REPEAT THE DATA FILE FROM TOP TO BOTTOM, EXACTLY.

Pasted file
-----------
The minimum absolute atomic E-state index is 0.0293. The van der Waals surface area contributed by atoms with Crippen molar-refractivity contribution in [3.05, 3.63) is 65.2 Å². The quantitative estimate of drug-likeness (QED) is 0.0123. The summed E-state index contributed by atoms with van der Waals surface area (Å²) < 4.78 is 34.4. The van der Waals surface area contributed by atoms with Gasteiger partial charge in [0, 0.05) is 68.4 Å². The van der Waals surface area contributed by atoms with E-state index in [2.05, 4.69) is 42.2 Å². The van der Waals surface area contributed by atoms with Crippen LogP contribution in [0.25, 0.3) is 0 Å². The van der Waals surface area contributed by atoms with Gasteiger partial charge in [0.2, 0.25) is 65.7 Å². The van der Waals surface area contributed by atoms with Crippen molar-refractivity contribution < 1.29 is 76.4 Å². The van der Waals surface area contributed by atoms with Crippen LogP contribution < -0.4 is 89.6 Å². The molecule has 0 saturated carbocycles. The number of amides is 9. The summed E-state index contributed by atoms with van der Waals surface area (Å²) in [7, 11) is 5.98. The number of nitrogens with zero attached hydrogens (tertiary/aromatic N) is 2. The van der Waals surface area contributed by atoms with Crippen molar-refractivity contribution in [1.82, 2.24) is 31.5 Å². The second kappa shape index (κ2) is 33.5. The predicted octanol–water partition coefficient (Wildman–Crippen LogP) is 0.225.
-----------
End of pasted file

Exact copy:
The minimum absolute atomic E-state index is 0.0293. The van der Waals surface area contributed by atoms with Crippen molar-refractivity contribution in [3.05, 3.63) is 65.2 Å². The quantitative estimate of drug-likeness (QED) is 0.0123. The summed E-state index contributed by atoms with van der Waals surface area (Å²) < 4.78 is 34.4. The van der Waals surface area contributed by atoms with Gasteiger partial charge in [0, 0.05) is 68.4 Å². The van der Waals surface area contributed by atoms with E-state index in [2.05, 4.69) is 42.2 Å². The van der Waals surface area contributed by atoms with Crippen LogP contribution in [0.25, 0.3) is 0 Å². The van der Waals surface area contributed by atoms with Gasteiger partial charge in [0.2, 0.25) is 65.7 Å². The van der Waals surface area contributed by atoms with Crippen molar-refractivity contribution < 1.29 is 76.4 Å². The van der Waals surface area contributed by atoms with Crippen LogP contribution < -0.4 is 89.6 Å². The molecule has 0 saturated carbocycles. The number of amides is 9. The summed E-state index contributed by atoms with van der Waals surface area (Å²) in [7, 11) is 5.98. The number of nitrogens with zero attached hydrogens (tertiary/aromatic N) is 2. The van der Waals surface area contributed by atoms with Crippen molar-refractivity contribution in [1.82, 2.24) is 31.5 Å². The second kappa shape index (κ2) is 33.5. The predicted octanol–water partition coefficient (Wildman–Crippen LogP) is 0.225.